Talli Joe Restaurant review
by Nick Harman - Monday August 1, 2016 1:08 pm
Nick puts his misgivings about restaurants with themes aside, and finds Talli Joe has all the character it needs in the food.
It’s an axiom that you don’t look for decent restaurants near railway stations or theatres, the owners know they’re likely to never see you again and so serve up food of which the best that can be said is that it doesn’t leave you hungry.
If anyone asks me for a recommendation in London’s Theatreland I’d usually always direct them to a chain steakhouse; foodies may sneer, but those places can be at least relied on to do a half-decent job.
So, pushing past hordes of peculiar, over-excited, semi-children, half-adults, queuing to get tickets for Harry Potter The (I presume) Musical at the Palace Theatre, I have some misgivings about Talli Joe, a new all-day Indian restaurant and cocktail place serving (sigh) ‘sharing plates’ or ‘Indian tapas’, particularly as it appears to have a jokey theme thing going on. I don’t much like themes.
But first impressions are promising; the staff aren’t dressed in costumes and while the decor is a bit quirky it’s nothing to set my teeth on edge. And I know for a fact that the chef is Sameer Taneja, who comes from Benares, a CV entry that can’t fail to reassure.
There is a bit of faffing about with a pre-dinner cocktail concept first, drinks in bottles paired to a nibbles-sized dises arranged by region, but these were good curtain raisers with careful, considered spicing.
There are about twenty main dishes on the menu, all very fairly priced and many I’m not familiar with but which the staff are happy to explain. We order six, which is about average we’re told, and they come out in no particular order.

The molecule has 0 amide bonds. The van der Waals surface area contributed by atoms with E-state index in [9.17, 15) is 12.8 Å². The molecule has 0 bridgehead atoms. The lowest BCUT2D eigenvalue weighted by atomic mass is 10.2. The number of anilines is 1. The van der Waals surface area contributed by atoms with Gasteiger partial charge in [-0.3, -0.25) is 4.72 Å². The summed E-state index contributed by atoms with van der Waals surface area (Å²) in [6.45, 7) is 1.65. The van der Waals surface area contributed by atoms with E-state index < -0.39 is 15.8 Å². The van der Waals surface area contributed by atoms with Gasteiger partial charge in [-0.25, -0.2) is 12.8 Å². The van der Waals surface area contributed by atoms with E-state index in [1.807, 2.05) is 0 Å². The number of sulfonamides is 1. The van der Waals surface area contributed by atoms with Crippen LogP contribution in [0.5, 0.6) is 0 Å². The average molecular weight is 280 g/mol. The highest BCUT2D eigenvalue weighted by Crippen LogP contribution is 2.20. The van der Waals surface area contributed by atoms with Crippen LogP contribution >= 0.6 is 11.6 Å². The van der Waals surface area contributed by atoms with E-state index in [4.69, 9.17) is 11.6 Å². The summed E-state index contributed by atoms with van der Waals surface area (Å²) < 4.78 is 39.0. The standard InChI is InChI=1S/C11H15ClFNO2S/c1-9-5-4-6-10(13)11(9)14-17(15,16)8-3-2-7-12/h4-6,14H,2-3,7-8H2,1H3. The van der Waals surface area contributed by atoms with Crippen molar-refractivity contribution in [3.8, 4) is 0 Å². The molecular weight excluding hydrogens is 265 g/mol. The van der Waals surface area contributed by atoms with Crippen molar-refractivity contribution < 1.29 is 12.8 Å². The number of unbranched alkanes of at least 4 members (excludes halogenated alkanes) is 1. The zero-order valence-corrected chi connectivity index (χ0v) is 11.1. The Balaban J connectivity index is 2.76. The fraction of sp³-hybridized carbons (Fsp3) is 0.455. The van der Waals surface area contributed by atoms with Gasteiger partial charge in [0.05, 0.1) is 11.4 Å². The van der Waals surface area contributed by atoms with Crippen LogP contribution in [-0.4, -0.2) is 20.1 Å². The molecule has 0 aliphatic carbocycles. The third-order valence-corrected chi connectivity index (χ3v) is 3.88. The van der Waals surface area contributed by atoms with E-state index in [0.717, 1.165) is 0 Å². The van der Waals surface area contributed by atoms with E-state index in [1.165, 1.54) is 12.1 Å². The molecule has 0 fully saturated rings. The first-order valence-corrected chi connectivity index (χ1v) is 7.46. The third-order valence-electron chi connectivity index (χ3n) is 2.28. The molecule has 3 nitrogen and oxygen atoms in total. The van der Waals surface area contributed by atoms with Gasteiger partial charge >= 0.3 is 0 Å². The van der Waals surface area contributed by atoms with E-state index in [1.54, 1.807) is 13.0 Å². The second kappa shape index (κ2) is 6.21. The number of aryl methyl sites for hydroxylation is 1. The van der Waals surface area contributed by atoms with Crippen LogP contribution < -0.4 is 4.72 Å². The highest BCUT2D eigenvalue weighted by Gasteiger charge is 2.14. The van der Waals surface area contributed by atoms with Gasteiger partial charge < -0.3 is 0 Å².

Kale Chaat finds the so-called superfood given a good battering then deep-fried and glooped, in a good way, with potato and pomegranate in a sweet yoghurt. It has to be eaten with the hands and gets us gloriously messy and is impressive.
The next dish is Messy Thoku, a piquant egg pickle served on excellent roti bread. ‘Eggs and curry?’ says M raising his eyebrows. I know what he means, this could come back to haunt us but it’s so tasty with the puffy roti we don’t care. Bitter melon stuffed with lentils and served with a fennel salad next is ‘challenging’. I kind of like it but the bitterness is too much for both of us, even with the pleasant fennel salad, but it did what it said on the menu so we couldn’t complain.
I’d heard the Truffle Ghee Kulcha was one to definitely order and it is good, a billowy soft naan stuffed with cottage cheese and brushed with that truffle ghee. The aroma alone is enough to wake any appetite.
The Nihari Nalli is another dish that’s getting talked about. It’s a veal bone, split to reveal the unctuous marrow, served alongside a meat curry and a kadak roti, a blackened twisted bread that’s just the tool to get stew to mouth. It’s a fierce and flavoursome plateful and we fight over it slightly. We order beer now, cocktails are all very well but I’m froma generation that likes a cold beer with an ‘Indian’, but the cocktail choice is very tempting all the same.
It’s hard to share the kolhapuri chaap - a tandoori lamb chop served with potato salad and a mustard dressing so we order another, it’s that good. Perfectly pink meat so good that you want to gnaw the bone down to your own knuckles.
And with M feebly protesting that he couldn’t possibly eat another thing, I go for the Halva, here made with heritage carrots, so not orange but dark purple verging on black. A much less sweet concoction to the usual and so more enjoyable, but the salted peanut brittle is seemingly designed to jam in the teeth immovably. I fear for my crowns, never safe at the best of times.
We liked Talli Joe, the theme is not irritating and even if it were the food would blot it out it’s that good. Each plate was a new experience and reminded me of why I liked Dishoom when it first arrived, the novelty and the full-on flavours.
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